Gregory Peck, Angie Dickinson, Tony Curtis and Bobby Darin Enlist for a Most Unusual WWII Film.



With the cast of a blockbuster but a title that sounds like a TV series, 1963’s Captain Newman, M.D. nevertheless reports for duty.  Among the luminaries Universal Studios has enlisted are Gregory Peck, Tony Curtis, Angie Dickinson, Bobby Darin, Robert Duvall, Eddie Albert, and Dick Sargent.  Not all shine as brightly as others, but the film, as directed by David Miller, bears a certain collective light all its own.

Set exclusively in an Arizona Naval Air Corps medical facility during World War II, the drab scenery isn’t always anything to write home about.  Chalk it up to accuracy.  The production design might not turn heads, but the fine eye of ubiquitous Universal cinematographer Russell Metty compensates nicely.  Metty’s touch goes a long way in elevating this generally plotless military base profile to something (at times) quite atmospheric.  Witness the subtle shift in lighting during what starts out as a typical two-hander scene between Gregory Peck as the title character and the drunkenly disturbed Cpl. “Little Jim” Tompkins, played by singer Bobby Darin.  As the emotional stakes of the scene are slowly brought to the surface, the darkness of the room becomes increasingly imposing.  

The very next scene finds Little Jim in the active medical care of Captain Newman, brought to the controlled point of breakdown over a traumatic combat situation which he’d suppressed.  The scene is a prolonged stunner, garnering an Academy Award nomination for Darin.  Frankly, few (then or now) probably knew that Darin had that level of performance in him.  In that moment and that moment only, Captain Newman, M.D. is effectively snatched away from the otherwise consistent clutches of the ever-upright lead, Gregory Peck.

The whole movie is a kind of thematic dialogue about the seriousness of combat-induced mental issues in soldiers- something that, back then, was in no way given adequate consideration.  Peck’s character- 3/4 levelheaded noble empath, 1/4 overt ladies’ man, openly lusting after spry nurse Lt. Francie Corum, played by Angie Dickinson- is the lone advocate among the base’s stern top brass of patients’ dignity and the vitality and complexity of various mental health issues. 

Being a product of peacetime Hollywood in 1963, Captain Newman, M.D. has the luxury of not functioning as nationalistic propaganda, though it’s certainly not overtly critical of the system as depicted.  Rather, Captain Newman himself (based on a real-life figure who inspired the 1961 source novel by Leo Rosten) is held up as something of a forebearer- the only man who both “gets it” and is unwilling to compromise.  In such, Miller’s film succeeds with one foot rooted in the past (WWII, old Hollywood, the star system, the notion of inerrant American fortitude) and the emerging, very different future.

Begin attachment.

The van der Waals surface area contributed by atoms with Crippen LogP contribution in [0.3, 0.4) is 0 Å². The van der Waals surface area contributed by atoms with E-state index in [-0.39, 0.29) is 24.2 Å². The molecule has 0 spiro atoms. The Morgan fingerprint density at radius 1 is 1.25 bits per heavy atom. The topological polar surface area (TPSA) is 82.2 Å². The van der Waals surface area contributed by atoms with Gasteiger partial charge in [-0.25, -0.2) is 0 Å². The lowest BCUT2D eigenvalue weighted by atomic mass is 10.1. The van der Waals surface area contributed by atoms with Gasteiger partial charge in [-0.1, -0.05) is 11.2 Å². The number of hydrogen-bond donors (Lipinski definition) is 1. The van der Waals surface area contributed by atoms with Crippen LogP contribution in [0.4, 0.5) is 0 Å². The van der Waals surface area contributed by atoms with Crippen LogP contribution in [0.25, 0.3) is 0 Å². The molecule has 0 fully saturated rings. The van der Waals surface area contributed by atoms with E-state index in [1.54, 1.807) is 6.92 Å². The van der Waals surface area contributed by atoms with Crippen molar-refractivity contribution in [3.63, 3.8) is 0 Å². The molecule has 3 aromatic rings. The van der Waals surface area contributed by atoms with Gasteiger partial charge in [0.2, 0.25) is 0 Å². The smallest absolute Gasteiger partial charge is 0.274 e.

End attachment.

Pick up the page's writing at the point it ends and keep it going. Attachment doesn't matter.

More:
Captain Newman, M.D. also tonally straddles both the tragic (Eddie Albert and Robert Duvall’s individual stories) and the broadly comedic. On the latter front, Tony Curtis hams it up throughout the film, at one point playing a literal game of “hide the salami”.  It’s not one of his best performances.  Also, a kept flock of sheep always seem to be gumming up the works.

Perhaps, though, such a shifting tone negatively impacted the film’s own legacy, insofar as history doesn’t quite know how to label Captain Newman, or what to do with it.  Is it a war film or a medical drama?  Is it a central character study/star vehicle or an ensemble?  Is it a deeply harrowing look at neurotic issues in servicemen or is it a lighthearted romp that culminates with affable POWs singing Christmas standards?  It is, of course, all of the above.  If you shelve your Blu-rays by genre, good luck deciding where this goes.

On her very informative audio commentary track, film historian Samm Deighan plainly calls out that Captain Newman, M.D. ought to be far more well known today.  She’s correct; the film’s nuanced and untethered approach has aged far better than a lot of other far more rigid military-set movies.  She points out that Altman’s manically episodic M*A*S*Hwas only seven years away, and perhaps Captain Newman laid some of its groundwork.  A valid postulation.  In any case, film buffs of today will appreciate the Blu-ray’s look and sound, as arid military hospitals have rarely felt so compelling.  

An interesting final note: Captain Newman, M.D. did indeed attempt to make the jump to the small screen in 1972, getting no further than a failed pilot starring Danny Thomas.  Unlike M*A*S*H– perhaps because of M*A*S*H- it failed to take off.  Today, however, thanks to this Kino Lorber Blu-ray, we’ve got another chance to visit with Peck’s good doctor.  If you’re a fan of uncommon Hollywood fare, make your appointment with Captain Newman, M.D. post haste.